A tuple is a data structure of comma-separated values. Unlike dictionaries, which are unordered and mutable, tuples are immutable and their elements are ordered by insertion (similar to lists. Tuple elements can be of different data types.

Tuples also support built-in sequence functions such as len(), min(), and max().


There are multiple ways to create tuples in Python:

# With built-in function
tuple_instance(value1, value2, ..., valueN)

# With parentheses (multi-item)
tuple_instance = (value1, value2, ..., valueN)

# With parentheses (single item with a trailing comma)
tuple_instance = (singleValue, )

# With no parentheses (but with a trailing comma)
tuple_instance = singleValue,

The built-in tuple() function accepts an iterable value such as a list and returns a new tuple. Tuples can also be created with just parentheses (or no parentheses).

Note: If the tuple is made with just parentheses and has only one element, it must contain a trailing comma. Otherwise, Python may interpret the surrounding parentheses as an expression instead of a tuple:

# This will be treated as an int, not a tuple.
streaming_days = (3)
print(f"Value is {streaming_days}. Type is {type > (streaming_days)}")
# Output: Value is 3. Type is <class 'int'>

Packing and Unpacking Tuples

When values are assigned to a tuple, it is “packed.” When those same values are utilized later on in a program, the tuple is “unpacked.”

# packed tuple
my_tuple = (1, 2, 3)
# unpacked tuple
(one, two, three) = my_tuple

Note: The number of variables must be equal to the number of values in the tuple. Otherwise, an asterisk (*) must be used to gather the remaining values in a list:

# packed tuple
my_tuple = (1, 2, 3, 4, 5)
# unpacked tuple
(one, two, *three) = my_tuple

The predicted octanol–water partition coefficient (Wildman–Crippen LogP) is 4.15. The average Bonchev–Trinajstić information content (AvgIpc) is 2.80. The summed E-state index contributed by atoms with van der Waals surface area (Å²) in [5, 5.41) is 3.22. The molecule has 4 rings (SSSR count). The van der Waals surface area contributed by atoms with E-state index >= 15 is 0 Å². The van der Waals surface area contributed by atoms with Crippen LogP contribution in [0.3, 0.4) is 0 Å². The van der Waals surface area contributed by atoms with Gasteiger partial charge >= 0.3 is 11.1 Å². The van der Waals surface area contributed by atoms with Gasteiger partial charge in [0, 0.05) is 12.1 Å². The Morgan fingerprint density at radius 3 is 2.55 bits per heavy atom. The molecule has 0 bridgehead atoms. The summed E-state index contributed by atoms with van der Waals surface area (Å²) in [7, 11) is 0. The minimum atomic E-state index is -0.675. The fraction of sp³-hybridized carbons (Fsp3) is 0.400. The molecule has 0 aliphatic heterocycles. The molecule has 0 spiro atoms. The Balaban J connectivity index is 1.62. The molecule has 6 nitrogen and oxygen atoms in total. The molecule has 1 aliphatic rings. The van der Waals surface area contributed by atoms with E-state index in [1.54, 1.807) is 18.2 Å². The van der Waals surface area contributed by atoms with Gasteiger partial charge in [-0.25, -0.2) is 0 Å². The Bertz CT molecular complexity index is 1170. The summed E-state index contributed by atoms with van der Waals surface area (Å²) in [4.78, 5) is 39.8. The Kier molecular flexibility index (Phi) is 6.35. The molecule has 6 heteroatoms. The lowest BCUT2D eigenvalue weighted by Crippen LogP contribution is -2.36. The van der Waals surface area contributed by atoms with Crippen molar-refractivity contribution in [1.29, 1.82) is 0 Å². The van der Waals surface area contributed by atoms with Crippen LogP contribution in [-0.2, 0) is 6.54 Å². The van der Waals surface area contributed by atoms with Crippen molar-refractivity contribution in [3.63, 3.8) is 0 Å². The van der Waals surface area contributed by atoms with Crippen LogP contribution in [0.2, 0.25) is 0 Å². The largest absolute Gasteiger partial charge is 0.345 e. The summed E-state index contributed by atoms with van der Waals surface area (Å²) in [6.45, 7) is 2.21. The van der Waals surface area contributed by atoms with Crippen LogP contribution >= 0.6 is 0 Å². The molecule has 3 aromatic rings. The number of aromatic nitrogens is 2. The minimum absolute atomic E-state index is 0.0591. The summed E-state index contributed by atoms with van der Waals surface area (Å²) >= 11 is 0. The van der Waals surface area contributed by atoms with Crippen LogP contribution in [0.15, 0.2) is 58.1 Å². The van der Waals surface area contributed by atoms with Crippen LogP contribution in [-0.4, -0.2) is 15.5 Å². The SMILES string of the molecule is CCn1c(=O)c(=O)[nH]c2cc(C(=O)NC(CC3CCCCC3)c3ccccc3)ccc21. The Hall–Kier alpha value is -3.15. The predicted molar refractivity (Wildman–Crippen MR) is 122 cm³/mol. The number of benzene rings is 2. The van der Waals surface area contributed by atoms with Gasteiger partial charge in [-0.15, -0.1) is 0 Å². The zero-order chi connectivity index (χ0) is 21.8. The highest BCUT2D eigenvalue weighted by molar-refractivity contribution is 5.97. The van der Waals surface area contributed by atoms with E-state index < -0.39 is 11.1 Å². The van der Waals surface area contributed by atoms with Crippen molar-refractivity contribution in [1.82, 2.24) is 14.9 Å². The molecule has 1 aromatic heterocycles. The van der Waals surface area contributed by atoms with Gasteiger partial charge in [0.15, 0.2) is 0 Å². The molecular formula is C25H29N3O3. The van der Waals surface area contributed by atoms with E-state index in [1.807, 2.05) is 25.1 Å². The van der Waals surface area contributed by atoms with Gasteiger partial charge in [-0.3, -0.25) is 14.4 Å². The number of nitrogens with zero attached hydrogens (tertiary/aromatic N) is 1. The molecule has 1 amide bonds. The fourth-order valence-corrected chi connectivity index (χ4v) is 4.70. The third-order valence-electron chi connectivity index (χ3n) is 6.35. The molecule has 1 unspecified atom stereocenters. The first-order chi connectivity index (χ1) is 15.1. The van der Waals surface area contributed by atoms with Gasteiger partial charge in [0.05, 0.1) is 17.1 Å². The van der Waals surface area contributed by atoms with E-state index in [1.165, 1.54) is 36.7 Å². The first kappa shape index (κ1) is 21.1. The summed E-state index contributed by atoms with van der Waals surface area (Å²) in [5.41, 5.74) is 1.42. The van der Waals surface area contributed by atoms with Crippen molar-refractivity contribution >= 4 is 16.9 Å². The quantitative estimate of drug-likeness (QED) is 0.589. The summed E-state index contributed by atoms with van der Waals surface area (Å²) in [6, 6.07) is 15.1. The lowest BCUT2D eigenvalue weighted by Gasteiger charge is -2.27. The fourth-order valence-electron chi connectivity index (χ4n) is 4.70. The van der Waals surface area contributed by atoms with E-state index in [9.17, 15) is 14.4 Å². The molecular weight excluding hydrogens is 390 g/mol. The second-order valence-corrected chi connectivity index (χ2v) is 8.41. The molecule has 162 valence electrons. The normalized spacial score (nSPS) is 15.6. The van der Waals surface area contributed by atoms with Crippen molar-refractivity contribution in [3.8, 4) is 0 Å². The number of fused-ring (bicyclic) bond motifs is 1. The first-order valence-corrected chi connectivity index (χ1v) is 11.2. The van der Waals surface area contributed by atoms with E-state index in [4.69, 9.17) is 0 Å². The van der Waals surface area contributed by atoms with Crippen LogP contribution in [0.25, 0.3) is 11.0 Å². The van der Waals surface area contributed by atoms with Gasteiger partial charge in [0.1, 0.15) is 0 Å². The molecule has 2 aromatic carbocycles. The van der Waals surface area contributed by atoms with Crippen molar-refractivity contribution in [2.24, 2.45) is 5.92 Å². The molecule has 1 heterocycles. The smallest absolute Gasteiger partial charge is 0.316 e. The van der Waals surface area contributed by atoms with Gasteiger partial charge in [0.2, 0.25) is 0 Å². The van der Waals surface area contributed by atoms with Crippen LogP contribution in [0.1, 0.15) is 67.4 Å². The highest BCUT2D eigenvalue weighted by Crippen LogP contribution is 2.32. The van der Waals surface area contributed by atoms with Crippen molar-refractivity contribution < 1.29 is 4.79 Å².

[3, 4, 5]

Accessing and Updating Tuples

Like most sequence types in Python, tuple elements can be accessed by index:

my_tuple = ("Code Ninja", "Python")
print(my_tuple[1]) # Output: Python

Referencing a non-existent index will raise an IndexError.

Tuples can also be sliced with the following syntax:

tuple[start_index : stop_index : step]

The following is an example of slicing a tuple:

my_tuple = (1, 2, 3, 4, 5, 6, 7, 8, 9, 10)
print(my_tuple[1 : 9 : 2])
# Output: (2, 4, 6, 8)

Like strings, tuples can also be concatenated to form a single tuple:

tuple_1 = (1, 2, 3)
tuple_2 = (4, 5, 6)
print(tuple_1 + tuple_2)
# Output: (1, 2, 3, 4, 5, 6)

Codebyte Example

Even though tuples themselves cannot be changed, and their elements can’t be reassigned, after creation, there are some workarounds to this immutability. For example, if any of the tuple elements are themselves a mutable data type or structure, it can be modified or their elements reassigned:



Returns the number of occurrences of a specific value in a tuple.
Returns the index of the first occurrence of a specific value in a tuple.


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